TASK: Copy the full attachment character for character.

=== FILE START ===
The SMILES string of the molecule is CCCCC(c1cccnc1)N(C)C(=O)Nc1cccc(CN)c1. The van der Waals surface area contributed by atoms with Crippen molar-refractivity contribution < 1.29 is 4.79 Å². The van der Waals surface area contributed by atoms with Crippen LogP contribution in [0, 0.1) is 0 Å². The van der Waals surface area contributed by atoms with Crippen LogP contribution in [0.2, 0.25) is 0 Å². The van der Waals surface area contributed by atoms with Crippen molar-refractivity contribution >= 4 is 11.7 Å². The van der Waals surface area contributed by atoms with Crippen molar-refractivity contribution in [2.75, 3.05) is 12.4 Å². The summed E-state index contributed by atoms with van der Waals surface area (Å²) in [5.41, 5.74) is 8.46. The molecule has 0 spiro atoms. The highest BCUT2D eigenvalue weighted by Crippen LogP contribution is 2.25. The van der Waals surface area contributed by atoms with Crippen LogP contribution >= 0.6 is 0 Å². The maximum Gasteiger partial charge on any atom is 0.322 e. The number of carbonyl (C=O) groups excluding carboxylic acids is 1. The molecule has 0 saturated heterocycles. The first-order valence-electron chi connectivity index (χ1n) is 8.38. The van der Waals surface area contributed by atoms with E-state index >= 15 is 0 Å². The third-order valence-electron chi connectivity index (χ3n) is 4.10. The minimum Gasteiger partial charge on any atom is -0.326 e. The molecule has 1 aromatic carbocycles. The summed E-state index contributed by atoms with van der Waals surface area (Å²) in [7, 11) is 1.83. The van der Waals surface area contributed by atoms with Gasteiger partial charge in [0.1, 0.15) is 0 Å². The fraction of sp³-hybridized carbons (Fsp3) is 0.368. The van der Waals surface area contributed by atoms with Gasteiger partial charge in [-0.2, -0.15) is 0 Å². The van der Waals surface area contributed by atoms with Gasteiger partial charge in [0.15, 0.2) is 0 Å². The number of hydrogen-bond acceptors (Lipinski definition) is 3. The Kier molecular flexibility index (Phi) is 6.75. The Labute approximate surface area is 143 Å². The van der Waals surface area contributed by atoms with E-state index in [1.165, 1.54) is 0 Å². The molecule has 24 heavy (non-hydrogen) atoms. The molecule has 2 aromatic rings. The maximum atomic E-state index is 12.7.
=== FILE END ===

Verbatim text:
The SMILES string of the molecule is CCCCC(c1cccnc1)N(C)C(=O)Nc1cccc(CN)c1. The van der Waals surface area contributed by atoms with Crippen molar-refractivity contribution < 1.29 is 4.79 Å². The van der Waals surface area contributed by atoms with Crippen LogP contribution in [0, 0.1) is 0 Å². The van der Waals surface area contributed by atoms with Crippen LogP contribution in [0.2, 0.25) is 0 Å². The van der Waals surface area contributed by atoms with Crippen molar-refractivity contribution >= 4 is 11.7 Å². The van der Waals surface area contributed by atoms with Crippen molar-refractivity contribution in [2.75, 3.05) is 12.4 Å². The summed E-state index contributed by atoms with van der Waals surface area (Å²) in [5.41, 5.74) is 8.46. The molecule has 0 spiro atoms. The highest BCUT2D eigenvalue weighted by Crippen LogP contribution is 2.25. The van der Waals surface area contributed by atoms with Crippen LogP contribution >= 0.6 is 0 Å². The maximum Gasteiger partial charge on any atom is 0.322 e. The number of carbonyl (C=O) groups excluding carboxylic acids is 1. The molecule has 0 saturated heterocycles. The first-order valence-electron chi connectivity index (χ1n) is 8.38. The van der Waals surface area contributed by atoms with E-state index >= 15 is 0 Å². The third-order valence-electron chi connectivity index (χ3n) is 4.10. The minimum Gasteiger partial charge on any atom is -0.326 e. The molecule has 1 aromatic carbocycles. The summed E-state index contributed by atoms with van der Waals surface area (Å²) in [7, 11) is 1.83. The van der Waals surface area contributed by atoms with Gasteiger partial charge in [0.1, 0.15) is 0 Å². The fraction of sp³-hybridized carbons (Fsp3) is 0.368. The van der Waals surface area contributed by atoms with Gasteiger partial charge in [-0.2, -0.15) is 0 Å². The van der Waals surface area contributed by atoms with Gasteiger partial charge in [0.15, 0.2) is 0 Å². The number of hydrogen-bond acceptors (Lipinski definition) is 3. The Kier molecular flexibility index (Phi) is 6.75. The Labute approximate surface area is 143 Å². The van der Waals surface area contributed by atoms with E-state index in [1.165, 1.54) is 0 Å². The molecule has 24 heavy (non-hydrogen) atoms. The molecule has 2 aromatic rings. The maximum atomic E-state index is 12.7.